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Listening

Mary Ellen Guffey, Business Communication: Process and Product, 5e

Ch. 3, Slide 1
Oral Communication in the
Workplace
• Private discussion • Gossiping
• Telephone • Talking in the
• Interviews hallway
• Trainings
• Meetings
• Seminars
• Presentation
• conferences
Mary Ellen Guffey, Business Communication: Process and Product, 5e

Ch. 3, Slide 2
The Listening Process
1.Receiving

2. Interpretation

3. Remembering

4. Evaluating

Mary Ellen Guffey, Business Communication: Process and Product, 5e

Ch. 3, Slide 3
The Listening Process
5. Responding

6. Acting

Mary Ellen Guffey, Business Communication: Process and Product, 5e

Ch. 3, Slide 4
Listening Process Barriers
Mental Barriers

• Prejudgment

• Closed-mindedness

• Selfishness

• Selective Listening

Mary Ellen Guffey, Business Communication: Process and Product, 5e

Ch. 3, Slide 5
Listening in the Workplace
Improving Listening in the Workplace
• Prepare to listen
• Control external and internal distractions.
• Separate facts from opinions.
• Identify important facts.
• Ask clarifying questions.
• Avoid pre-judgment.
• Establish eye contact
• Take notes to ensure retention.
• Watch for signals
• Give feedback

Mary Ellen Guffey, Business Communication: Process and Product, 5e

Ch. 3, Slide 6
Listening in the Workplace

• Defer judgment.
• Pay attention to content (not to appearance, form, or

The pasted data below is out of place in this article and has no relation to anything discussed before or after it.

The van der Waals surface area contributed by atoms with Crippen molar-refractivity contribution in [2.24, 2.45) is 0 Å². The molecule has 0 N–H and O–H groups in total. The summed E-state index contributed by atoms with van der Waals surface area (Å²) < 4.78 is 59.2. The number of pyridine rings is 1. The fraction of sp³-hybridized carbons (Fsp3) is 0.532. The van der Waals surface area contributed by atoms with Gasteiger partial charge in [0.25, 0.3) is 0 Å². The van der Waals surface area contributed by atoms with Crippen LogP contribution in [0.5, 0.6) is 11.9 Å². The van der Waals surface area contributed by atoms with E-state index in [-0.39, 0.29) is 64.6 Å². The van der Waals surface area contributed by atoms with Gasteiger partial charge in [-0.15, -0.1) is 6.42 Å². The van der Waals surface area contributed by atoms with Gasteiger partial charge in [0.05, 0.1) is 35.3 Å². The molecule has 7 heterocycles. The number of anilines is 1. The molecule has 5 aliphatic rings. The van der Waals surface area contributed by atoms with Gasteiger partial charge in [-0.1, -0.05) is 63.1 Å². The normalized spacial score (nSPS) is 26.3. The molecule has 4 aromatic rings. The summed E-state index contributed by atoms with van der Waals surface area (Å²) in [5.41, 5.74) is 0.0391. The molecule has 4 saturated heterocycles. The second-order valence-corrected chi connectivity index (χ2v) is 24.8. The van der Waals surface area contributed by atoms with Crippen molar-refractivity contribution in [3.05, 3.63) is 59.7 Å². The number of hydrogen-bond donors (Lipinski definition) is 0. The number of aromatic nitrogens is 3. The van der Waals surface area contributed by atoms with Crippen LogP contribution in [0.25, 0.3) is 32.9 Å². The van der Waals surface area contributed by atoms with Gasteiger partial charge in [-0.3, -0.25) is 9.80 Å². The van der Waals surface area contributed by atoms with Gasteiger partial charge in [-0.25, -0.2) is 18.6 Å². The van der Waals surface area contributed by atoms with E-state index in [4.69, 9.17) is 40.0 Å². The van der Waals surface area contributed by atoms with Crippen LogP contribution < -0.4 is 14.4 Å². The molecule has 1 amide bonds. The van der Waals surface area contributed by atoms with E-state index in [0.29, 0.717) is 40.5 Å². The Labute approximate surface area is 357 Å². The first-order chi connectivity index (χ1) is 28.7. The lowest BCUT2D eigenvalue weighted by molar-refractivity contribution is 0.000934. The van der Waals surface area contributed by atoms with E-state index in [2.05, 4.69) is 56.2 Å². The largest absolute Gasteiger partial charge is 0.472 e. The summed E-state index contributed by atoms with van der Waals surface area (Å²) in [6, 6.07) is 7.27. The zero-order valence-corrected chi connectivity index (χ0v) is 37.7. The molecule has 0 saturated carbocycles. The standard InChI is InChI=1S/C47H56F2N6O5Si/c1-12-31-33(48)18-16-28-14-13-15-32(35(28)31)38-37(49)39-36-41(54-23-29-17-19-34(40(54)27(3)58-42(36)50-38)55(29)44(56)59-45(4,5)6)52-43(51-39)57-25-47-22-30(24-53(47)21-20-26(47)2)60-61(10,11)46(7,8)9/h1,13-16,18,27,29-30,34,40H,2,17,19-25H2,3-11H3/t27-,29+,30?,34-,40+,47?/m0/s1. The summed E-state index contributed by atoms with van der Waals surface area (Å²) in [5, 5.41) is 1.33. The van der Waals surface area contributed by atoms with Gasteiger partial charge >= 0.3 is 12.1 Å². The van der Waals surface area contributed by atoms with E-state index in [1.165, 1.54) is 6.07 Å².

surface issues).
• Listen completely.
• Listen primarily for the main idea; avoid responding
to sidetracking issues.
• Do only one thing at a time; listening is a full-time job.
• Control your emotions.
• Be silent for a moment after person finishes.
• Make affirming statements and invite additional
comments.

Mary Ellen Guffey, Business Communication: Process and Product, 5e

Ch. 3, Slide 7
Barriers to Listening
• Pre-judgment • Listening for Facts
• Uninteresting Topics • Selective Listening
• Speaker’s Delivery • Personal Bias
• External • Language/Culture
Distractions Differences
• Selfishness • Faking Attention

Mary Ellen Guffey, Business Communication: Process and Product, 5e

Ch. 3, Slide 8
Most Irritating Listening
Habits
1. Rushing the speaker and making
him feel he is wasting the listener’s
time.
2. Interrupting the speaker.
3. Not looking at the speaker.
4. Getting ahead of the speaker
(finishing her thoughts).
5. Not responding to the speaker’s
requests.
Mary Ellen Guffey, Business Communication: Process and Product, 5e

Ch. 3, Slide 9
Most Irritating Listening
Habits
6. Showing interest in something
other than what the speaker is
saying.
7. Saying “Yes, but . . .,” as if the
listener’s mind is made up.
8. Topping the speaker’s story with
“That reminds me . . .” or “That’s
nothing; let me tell you about. . . .”

Mary Ellen Guffey, Business Communication: Process and Product, 5e

Ch. 3, Slide 10
Most Irritating Listening
Habits
9. Forgetting what was talked about
previously.
10. Asking too many questions about
details.

Based on International Listening Association <www.listen.org/pages/


irritating listening habits.html>, January 2001.

Mary Ellen Guffey, Business Communication: Process and Product, 5e

Ch. 3, Slide 11